The world has changed overnight…or has it? Maybe, any “changes” have really simply been peeling away appearances, forcing us to get back to the key fundamentals.  To illustrate, here are a few examples.

Focus on Your Business, Not the Distraction.

It’s alarmingly easy to wallow in news sites…and/or the “political spin on the news” sites.  Over the past decade or two we’ve increasingly become a nation of “drama addicts”, and drama is currently in ample supply. What’s changed is that our same addiction has become easier to feed.

Stop.  Just stop.  

Your business needs your attention right now.  It needs you to apply your expertise where you have it, and to not speculate where you don’t.

A friend of mine – a leading sales training consultant – posted on social media an extensive “risk analysis” of COVID-19 done by the editor of a partisan opinion site (a quick search yielded that the author is a finance/economics guy – imagine the number of cool graphs, then double it.).  Get it?  A sales trainer is passing along epidemiological analysis performed by a political activist with a business degree.  Don’t be either of those guys. 

Try this: After you’ve made your plan for what you need – and want – to accomplish for the day…figure out what additional information you need about the pandemic in order to be productive today.  You’ll find that’s minimal; maybe even zero, so take the 5-10 minutes required to gather just that information, and get to work.  You’ll feel better, and you will have taken the first step to weaning yourself off of that addiction you might have fallen into.

Your People Are Your Business.

People buy from people, people build your business and people form your culture.  Put your people first. It’s pretty obvious that your shareholders are adjusting their expectations appropriately, so it won’t hurt (and might help) your share price to start working hard on keeping your people happy, productive, and safe.

Last August, 183 member companies of the Business Roundtable signed a declaration to manage to all stakeholders, including employees. Now is the perfect time for them to start building in the shareholder return that comes from using your people resource more effectively.

What’s changed is that we have a window to safely work on the corporate values we already knew we should be practicing.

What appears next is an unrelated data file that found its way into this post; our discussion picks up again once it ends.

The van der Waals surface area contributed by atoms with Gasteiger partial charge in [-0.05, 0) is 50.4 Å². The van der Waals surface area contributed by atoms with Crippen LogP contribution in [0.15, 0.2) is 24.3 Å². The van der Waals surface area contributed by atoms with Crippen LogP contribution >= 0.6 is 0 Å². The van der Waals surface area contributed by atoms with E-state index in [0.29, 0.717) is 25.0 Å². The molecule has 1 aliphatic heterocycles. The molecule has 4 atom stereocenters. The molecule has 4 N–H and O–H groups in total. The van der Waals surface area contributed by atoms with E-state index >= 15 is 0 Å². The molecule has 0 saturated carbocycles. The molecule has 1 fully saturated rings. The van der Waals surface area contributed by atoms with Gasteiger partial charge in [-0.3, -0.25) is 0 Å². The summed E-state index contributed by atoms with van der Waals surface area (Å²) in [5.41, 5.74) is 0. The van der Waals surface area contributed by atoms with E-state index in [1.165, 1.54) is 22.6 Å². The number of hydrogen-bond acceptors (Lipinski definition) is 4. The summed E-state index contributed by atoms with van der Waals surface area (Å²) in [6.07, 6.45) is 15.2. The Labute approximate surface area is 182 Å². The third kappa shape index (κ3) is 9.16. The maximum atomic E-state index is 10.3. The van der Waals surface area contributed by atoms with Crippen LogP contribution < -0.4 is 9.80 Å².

Managing People and Teams Remotely

What’s changed is that more teams are doing it.  What’s the same is that companies have been figuring out how to do it well for decades. There is an opportunity for transferring expertise.

Sales managers, for instance, have built a strong competence in remote team management that many other teams in an organization now need to master—in a hurry. I’ve assembled some of the best practices I’ve taught for years in the sales performance industry into a “managing remote teams” specialty (shameless self-promotion.  Contact me if you would like to learn more).

We’ve learned something about supply Chains

Many businesses have learned what’s wrong with moving supply chains without analyzing all of the risks.  What’s changed is that every company in the world is re-evaluating those risks…and change brings opportunity for companies who have taken all of the above principles seriously.

1US manufacturing companies of everything (not just medical products) need to react.  I advise one of many small US manufacturing companies seeing a wave of injection molding work repatriating. We are figuring out how to staff the opportunity while maintaining physical distancing in the workplace. 

2Companies who supply anything to business should re-evaluate their customer value in light of this sea change.  Delivery service, virtual support, distance work (coaching, consulting, training…any business service) all have a different value proposition than they did a few short weeks ago. What is your business doing to react?

Value Focus is More Important than Ever

The fundamental law of business – upon which all laws and commandments rest – is that the purpose of any business is to provide more customer value than it cost to produce.   When customer situations and your value started changing so rapidly, focusing everyone in your organization on value became more important than ever.  

What’s changed is that nothing’s changed…while everything has been changing.

Understand your value to your customer, then build your strategy and processes around that. Get everyone in any role who touches your customers together and get their perspectives on how your customer’s world is changing, and how you can become a better partner to them.

Gaining a more complete customer perspective was always a good idea, but times have made this an essential exercise.  Right now, you can no longer afford to tell any customer-facing role to “just play your part/ stay in your lane / don’t distract anyone with how we can change things”. Want more insight on this process or tools you could use? Read this book.

Self Care. Self Care. Self-Care 

This means a lot more than simply following the advice of the experts on hygiene and distancing.   Take care of yourself.  Exercise. Connect with people. Be of help. Exercise some more. Lead with kindness. Be empathetic. Don’t immerse yourself in stuff you can’t change.  Know when to lead and when to be led.  What’s changed is that nothing has changed…it’s all just become more important.

Summing up

Life has changed.  But the things that are important haven’t.  Many of the things you’ve put on the back burner have suddenly become higher priority, but your approach to your customers hasn’t.

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